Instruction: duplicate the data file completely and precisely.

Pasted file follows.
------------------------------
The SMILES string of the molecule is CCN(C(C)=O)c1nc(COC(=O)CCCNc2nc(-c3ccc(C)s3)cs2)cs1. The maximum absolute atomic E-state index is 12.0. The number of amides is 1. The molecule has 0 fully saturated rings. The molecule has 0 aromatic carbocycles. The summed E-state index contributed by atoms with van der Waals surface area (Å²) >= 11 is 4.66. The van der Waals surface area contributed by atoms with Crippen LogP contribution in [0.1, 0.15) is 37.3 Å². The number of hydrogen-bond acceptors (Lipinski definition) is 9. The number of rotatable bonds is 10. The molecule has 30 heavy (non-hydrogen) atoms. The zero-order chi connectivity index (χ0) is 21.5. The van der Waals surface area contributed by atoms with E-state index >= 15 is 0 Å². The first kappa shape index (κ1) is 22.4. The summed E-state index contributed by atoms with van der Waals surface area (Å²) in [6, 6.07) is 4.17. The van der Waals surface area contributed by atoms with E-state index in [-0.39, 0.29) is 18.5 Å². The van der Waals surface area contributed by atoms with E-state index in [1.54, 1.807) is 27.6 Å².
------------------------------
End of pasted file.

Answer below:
The SMILES string of the molecule is CCN(C(C)=O)c1nc(COC(=O)CCCNc2nc(-c3ccc(C)s3)cs2)cs1. The maximum absolute atomic E-state index is 12.0. The number of amides is 1. The molecule has 0 fully saturated rings. The molecule has 0 aromatic carbocycles. The summed E-state index contributed by atoms with van der Waals surface area (Å²) >= 11 is 4.66. The van der Waals surface area contributed by atoms with Crippen LogP contribution in [0.1, 0.15) is 37.3 Å². The number of hydrogen-bond acceptors (Lipinski definition) is 9. The number of rotatable bonds is 10. The molecule has 30 heavy (non-hydrogen) atoms. The zero-order chi connectivity index (χ0) is 21.5. The van der Waals surface area contributed by atoms with E-state index >= 15 is 0 Å². The first kappa shape index (κ1) is 22.4. The summed E-state index contributed by atoms with van der Waals surface area (Å²) in [6, 6.07) is 4.17. The van der Waals surface area contributed by atoms with E-state index in [-0.39, 0.29) is 18.5 Å². The van der Waals surface area contributed by atoms with E-state index in [1.54, 1.807) is 27.6 Å².